“As I was making a left inside turn to the in-and-out, my glove hit one of the sticky spots on the rubber reins,” she recalled. “The old-school rubber reins used to get really tacky and sticky when it was hot, and at the time, we just used whatever tack we had available. I had shortened the left rein too much, and I couldn’t let it slip to get back to the length I wanted because my hand got stuck on the reins. And then I ended up adding a whole stride out of the turn because of it. So we had a little miss because it was a really deep distance, and he was a good boy. After that, I was still trying to get my rein back to normal, but the glove was still stuck to the sticky part. 

“I think we still have those reins at home somewhere,” she added, “but they are not allowed to be show reins anymore!”

After the one-stride combination, the pair regrouped quickly and finished the jump-off faster than the other two competitors, winning the class. 

Watch their winning round:

“I remember being thrilled and excited [to win], but it was more like, ‘OK, finally I just kept my composure here for a jump-off!’” Hunter said. “And I can’t remember who called my grandma back at home to tell her, but I remember that she was shocked. She thought that my mom had won the grand prix, and everyone was like, ‘No, Hunter won it!’ It was a rather funny phone call to listen to.” 

Hunter was also happy to have won her first grand prix in such a welcoming atmosphere. 

“If you’re showing in Texas, everyone is family,” she said. “They make everyone feel very included, and they’re all excited for you.”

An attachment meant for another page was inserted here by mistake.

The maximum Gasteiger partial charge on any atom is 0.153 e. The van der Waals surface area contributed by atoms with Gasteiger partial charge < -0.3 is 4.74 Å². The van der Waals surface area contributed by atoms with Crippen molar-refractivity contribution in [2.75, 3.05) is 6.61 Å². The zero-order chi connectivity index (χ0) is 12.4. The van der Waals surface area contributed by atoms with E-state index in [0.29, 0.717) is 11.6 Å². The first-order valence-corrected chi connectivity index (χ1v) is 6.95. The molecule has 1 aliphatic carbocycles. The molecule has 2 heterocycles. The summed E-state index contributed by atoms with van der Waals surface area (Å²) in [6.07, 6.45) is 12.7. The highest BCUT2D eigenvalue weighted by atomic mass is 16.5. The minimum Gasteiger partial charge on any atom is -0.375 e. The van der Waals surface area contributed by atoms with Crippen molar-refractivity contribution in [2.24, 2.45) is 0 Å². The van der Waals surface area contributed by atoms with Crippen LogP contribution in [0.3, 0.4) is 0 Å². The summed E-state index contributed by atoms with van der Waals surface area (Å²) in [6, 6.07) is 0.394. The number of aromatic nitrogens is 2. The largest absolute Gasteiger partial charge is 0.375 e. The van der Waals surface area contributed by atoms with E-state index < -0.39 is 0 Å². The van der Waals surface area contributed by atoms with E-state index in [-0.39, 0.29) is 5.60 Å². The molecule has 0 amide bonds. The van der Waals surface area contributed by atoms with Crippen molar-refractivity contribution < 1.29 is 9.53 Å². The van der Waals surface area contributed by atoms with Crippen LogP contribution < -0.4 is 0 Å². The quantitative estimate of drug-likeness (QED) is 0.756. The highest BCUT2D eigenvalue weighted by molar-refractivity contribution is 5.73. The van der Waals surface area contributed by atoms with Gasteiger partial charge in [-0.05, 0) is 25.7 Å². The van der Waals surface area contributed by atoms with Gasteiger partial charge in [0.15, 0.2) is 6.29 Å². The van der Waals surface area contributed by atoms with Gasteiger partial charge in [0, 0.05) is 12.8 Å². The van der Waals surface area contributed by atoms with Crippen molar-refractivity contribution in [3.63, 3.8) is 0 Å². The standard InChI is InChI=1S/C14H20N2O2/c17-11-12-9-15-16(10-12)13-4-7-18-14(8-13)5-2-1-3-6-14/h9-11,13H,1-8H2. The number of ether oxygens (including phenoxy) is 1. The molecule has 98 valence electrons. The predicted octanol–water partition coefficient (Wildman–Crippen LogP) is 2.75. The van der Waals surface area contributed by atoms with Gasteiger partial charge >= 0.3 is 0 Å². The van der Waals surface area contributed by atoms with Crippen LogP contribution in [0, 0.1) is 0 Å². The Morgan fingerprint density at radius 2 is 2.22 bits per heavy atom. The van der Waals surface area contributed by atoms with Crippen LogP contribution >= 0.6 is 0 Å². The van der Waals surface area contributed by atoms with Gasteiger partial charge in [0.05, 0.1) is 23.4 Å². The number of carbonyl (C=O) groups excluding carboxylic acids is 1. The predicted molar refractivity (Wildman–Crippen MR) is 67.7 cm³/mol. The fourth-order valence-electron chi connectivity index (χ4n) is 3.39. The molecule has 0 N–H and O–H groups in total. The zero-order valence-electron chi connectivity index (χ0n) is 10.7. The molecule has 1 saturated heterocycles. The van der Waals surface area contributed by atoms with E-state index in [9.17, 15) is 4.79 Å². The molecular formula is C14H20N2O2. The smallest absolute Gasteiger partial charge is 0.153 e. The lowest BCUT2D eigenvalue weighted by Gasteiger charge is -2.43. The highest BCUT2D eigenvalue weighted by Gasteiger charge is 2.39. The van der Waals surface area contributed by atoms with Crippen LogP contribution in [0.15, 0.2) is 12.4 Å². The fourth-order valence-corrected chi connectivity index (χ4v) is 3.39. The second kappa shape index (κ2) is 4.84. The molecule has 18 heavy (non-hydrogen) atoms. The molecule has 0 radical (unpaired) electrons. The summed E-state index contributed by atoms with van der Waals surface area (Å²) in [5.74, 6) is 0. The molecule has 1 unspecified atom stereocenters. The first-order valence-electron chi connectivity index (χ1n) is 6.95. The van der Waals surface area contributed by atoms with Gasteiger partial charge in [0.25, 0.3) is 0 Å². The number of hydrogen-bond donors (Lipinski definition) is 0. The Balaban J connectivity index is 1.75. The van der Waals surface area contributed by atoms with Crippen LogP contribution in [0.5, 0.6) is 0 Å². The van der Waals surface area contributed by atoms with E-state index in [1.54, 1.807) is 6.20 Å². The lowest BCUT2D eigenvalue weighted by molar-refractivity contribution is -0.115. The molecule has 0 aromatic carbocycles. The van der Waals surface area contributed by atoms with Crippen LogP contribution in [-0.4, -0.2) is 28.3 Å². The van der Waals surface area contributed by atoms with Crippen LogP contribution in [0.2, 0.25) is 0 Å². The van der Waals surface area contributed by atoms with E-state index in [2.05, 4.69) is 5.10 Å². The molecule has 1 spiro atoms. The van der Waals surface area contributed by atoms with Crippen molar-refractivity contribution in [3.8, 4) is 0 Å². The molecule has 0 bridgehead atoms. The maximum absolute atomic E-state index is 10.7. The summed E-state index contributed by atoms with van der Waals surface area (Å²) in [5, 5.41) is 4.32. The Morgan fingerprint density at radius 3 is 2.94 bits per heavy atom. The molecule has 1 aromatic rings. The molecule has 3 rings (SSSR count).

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Hunter, now 26 years old and fresh off winning a bronze medal at the 2023 Longines FEI Jumping World Cup Finals, credits Argentina for always forgiving her mistakes. She also recognizes what she did correctly, even back then, to help him and other horses she’s ridden. 

“He had so much power and scope that I was able to miss,” Hunter said. “Argentina was always like, ‘It’s OK, kiddo, I’ll take care of it.’ 

“I think one thing that I had as a kid—I still do this now—even if I make a mistake, I support my horses in a mistake,” she added. “I don’t just go, ‘Oh God, I’m missing,’ and do nothing. I’m like, ‘Oh, I’m missing. OK, it’s all right. We’re just going to keep riding through it.’ I think that really helped back then and it still helps me now to this day. It’s OK to make a little mistake here and there, as long as you support the horse and help them through it.”

 That first grand prix win allowed Hunter to begin the process of creating a new goal: To make the Zone 7 for the 2011 Prix des States Junior Jumper Championships at the Pennsylvania National Horse Show with Argentina. 

“Throughout my riding career, I’ve always tried to make a goal. I try to hit it, and then I make a new goal,” Hunter said. “Once we achieved [the Prix des States] goal, that led us to beginning our relationship with equitation trainer Don Stewart. 

“You have to be grateful to the horses because in a way, they’re such career-makers,” she continued. “They’re stepping stones; I couldn’t do it without any of them.”

So how did Hunter and her family celebrate her first grand prix win? 

“I think we had to pack the trailer and drive back to Kansas, honestly,” she said. 

When Hunter and Pepita Con Spita won the $405,300 HITS Grand Prix CSI5* in Saugerties, New York, last September, her celebration pattern was similar. 

“So we had that huge win with her; we’re all so excited, and then everyone was like, ‘How are you celebrating?’ and I was like, ‘I’m going to go finish packing the barn, I’m going to go get a bite to eat, we’re going to sleep for two hours, and then we’re going to get on the road,’ ” she recalled. “Load the truck and trailer, make sure the horses are all taken care of, and we go to the next place. That’s the nature of this business.”